China suspends He Jiankui's research activities


The decision comes after Chinese scientist He Jiankui announced Monday that two apparently healthy twins were born this month of modified embryos to make them resistant to HIV.

According to Xinhua, the Chinese authorities claimed that his claim was "extremely horrendous" and a violation of Chinese law.

"The media-reported complaint about gene-modified twins violently violated Chinese laws and regulations, as well as the consequences on scientific ethics, which is both shocking and unacceptable," said Xu Nanping. Deputy Minister of Ministry of Science and Technology, Xinhua reported. .

He, an associate professor at the South Shenzhen University of Science and Technology, claims to have used a gene editing tool called CRISPR-cas9, capable of inserting or disabling certain genes. CRISPR has been hailed as an innovation with enormous potential, but many members of the scientific community believe that the technology is still experimental and not ready for human application.

It is unclear whether the procedure is safe or, if used during pregnancy, whether it may have unintended consequences for babies later in life or for future generations.

Modification of embryo genes for pregnancy is prohibited in many countries, including the United States. In the United Kingdom, the embryo edition can be authorized for research purposes with strict regulatory approval.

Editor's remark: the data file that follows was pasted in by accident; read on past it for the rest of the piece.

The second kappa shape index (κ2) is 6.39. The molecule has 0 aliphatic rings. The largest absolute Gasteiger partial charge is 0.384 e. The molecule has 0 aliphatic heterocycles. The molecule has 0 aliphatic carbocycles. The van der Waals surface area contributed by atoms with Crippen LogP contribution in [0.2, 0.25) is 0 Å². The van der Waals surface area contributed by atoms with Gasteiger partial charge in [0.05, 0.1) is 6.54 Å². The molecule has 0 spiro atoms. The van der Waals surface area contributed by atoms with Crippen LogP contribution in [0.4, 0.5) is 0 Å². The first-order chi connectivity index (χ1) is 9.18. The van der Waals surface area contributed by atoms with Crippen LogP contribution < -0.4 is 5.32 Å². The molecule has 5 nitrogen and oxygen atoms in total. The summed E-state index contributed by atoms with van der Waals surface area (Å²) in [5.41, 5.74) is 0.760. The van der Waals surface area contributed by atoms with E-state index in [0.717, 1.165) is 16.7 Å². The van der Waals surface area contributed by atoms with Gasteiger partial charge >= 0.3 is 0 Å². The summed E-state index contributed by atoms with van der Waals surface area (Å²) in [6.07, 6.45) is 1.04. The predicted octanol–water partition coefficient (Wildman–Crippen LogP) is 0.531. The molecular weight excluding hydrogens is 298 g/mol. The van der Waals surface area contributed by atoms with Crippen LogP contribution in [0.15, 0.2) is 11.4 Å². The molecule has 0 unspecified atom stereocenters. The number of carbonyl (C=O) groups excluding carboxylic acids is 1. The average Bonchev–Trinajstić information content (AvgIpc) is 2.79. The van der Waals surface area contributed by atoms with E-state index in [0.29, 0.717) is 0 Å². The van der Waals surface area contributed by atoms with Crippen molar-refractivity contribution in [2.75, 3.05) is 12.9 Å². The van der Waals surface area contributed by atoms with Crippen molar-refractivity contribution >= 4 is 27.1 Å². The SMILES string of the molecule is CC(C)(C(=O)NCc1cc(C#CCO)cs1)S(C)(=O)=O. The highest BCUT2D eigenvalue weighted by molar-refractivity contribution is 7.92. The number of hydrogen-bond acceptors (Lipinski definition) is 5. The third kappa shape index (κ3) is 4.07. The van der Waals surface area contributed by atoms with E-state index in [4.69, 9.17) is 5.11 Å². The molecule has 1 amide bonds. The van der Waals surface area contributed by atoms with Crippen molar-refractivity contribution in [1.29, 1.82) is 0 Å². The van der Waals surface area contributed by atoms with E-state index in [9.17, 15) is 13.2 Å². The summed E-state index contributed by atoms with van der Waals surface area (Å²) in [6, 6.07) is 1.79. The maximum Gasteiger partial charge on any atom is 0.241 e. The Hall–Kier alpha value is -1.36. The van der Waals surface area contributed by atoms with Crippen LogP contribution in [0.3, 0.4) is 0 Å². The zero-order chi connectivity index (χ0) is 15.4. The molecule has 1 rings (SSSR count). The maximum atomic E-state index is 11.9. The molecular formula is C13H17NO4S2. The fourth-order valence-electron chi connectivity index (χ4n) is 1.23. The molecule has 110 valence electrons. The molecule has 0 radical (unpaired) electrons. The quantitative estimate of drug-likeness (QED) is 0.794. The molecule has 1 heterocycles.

China has long been considered at the forefront of gene editing technology, funding expensive research projects and benefiting from less field regulation than Western countries.

But his research has raised serious ethical questions about the transparency of gene editing and has sparked calls for a binding code of conduct on a global scale.

His claims have not been independently verified or peer reviewed. He added that his research had been submitted to a scientific journal for review, without naming the publication, and had apologized for the "unexpected" result.

A Chinese gene editing scientist defends his research and raises the possibility of a third baby
On Wednesday, he publicly defended his work at a summit in Hong Kong, saying he was "proud" of his achievement. He also raised the possibility that a third child would be born after announcing that a separated woman was pregnant at an early stage with a modified embryo.

However, after his presentation, conference chair David Baltimore said the research was not medically necessary because there are other treatments for HIV. Conference organizers called for an independent investigation to "verify this statement and determine if the alleged DNA changes have occurred".

After the announcement of He's findings, the Chinese government ordered an "immediate investigation" on the incident.
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